Chances are, the approach to remedying your back pain will be multidisciplinary. In other words, it’s usually recommended that back pain is treated by engaging in various practices, activities, and working with a wide-range of care professionals. Here are some of the things you can do to help combat pack pain and prevent future flare-ups.

  • Manage Stress. It’s becoming more commonly accepted that stress levels play into how you physically feel. If you’re under a lot of stress or anxiety, this stress can manifest physically. Back pain and chronic pain are closely linked to stress, anxiety, and mental illness.
  • Exercise. Have you ever heard of that saying “motion is lotion”? This couldn’t be more true. Although it may be painful to exercise, it’s more painful and damaging in the long run to avoid exercise altogether. People who do not move and perform lower back pain stretches get worse.
  • Sleep. Just like stress and mental health playing a big role in back pain, so does sleep. A lack of sleep can have adverse health effects, including depression, weight gain, weakened immune system and more--all of which can make healing from a back injury a challenge.
  • Chiropractor. In some cases, spinal manipulation and other chiropractic work can help your lower back pain. Talk to your primary care physician and see if he/ she recommends a chiropractor to treat your specific back pain.
  • Massage/ Acupuncture. Massage relieves muscle spasms to improve mobility and quality of movement. Acupuncture works with your body’s pressure points to relieve stress. Ask your physician if he/she thinks you could benefit from massage or acupuncture.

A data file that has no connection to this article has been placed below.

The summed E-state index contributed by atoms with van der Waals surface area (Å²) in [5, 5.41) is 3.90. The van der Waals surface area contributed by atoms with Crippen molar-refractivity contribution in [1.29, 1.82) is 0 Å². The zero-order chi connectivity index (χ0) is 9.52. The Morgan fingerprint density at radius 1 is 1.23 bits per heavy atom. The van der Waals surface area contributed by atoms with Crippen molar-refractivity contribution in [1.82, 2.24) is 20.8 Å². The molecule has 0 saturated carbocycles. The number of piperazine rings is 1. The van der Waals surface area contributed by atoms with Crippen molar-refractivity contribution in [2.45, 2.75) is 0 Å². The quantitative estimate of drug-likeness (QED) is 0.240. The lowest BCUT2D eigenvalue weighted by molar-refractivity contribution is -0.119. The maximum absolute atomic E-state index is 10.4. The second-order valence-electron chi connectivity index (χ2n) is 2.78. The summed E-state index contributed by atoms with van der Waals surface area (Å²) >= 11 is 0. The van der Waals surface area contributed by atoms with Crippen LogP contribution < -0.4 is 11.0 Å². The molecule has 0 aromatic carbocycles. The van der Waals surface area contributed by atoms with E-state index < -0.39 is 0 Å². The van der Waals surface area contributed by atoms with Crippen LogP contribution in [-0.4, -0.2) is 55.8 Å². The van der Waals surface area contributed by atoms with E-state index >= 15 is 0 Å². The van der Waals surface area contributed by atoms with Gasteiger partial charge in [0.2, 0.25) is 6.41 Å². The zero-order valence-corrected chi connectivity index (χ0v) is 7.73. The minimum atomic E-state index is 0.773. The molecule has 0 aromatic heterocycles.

• Pilates/ Yoga. Low impact exercises like yoga and pilates strengthen your abdominal core and stretch your body. Regular yoga and pilates can support your back and can offer stress relief as well.
  • Therapy. Studies show that people who suffer from various mental health issues, including anxiety, depression, stress sensitivity, sleep problems, and psychosis report more back pain symptoms.

Your mindset and daily habits are critical. Your attitude contributes greatly to how your perceive your back pain and the permanence of your pain.

If you're interested in being one of the first to use PeerWell's PreHab program for spinal/back surgery preparation, email us. We will get back to you with a few questions to see if you qualify for our free preoperative back surgery prep program!

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Hi, I'm Grace. I write all things surgery for the PeerWell blog. You may remember me from such titles as: "Diabetes & Joint Replacement 101" & "Sex After a Joint Replacement".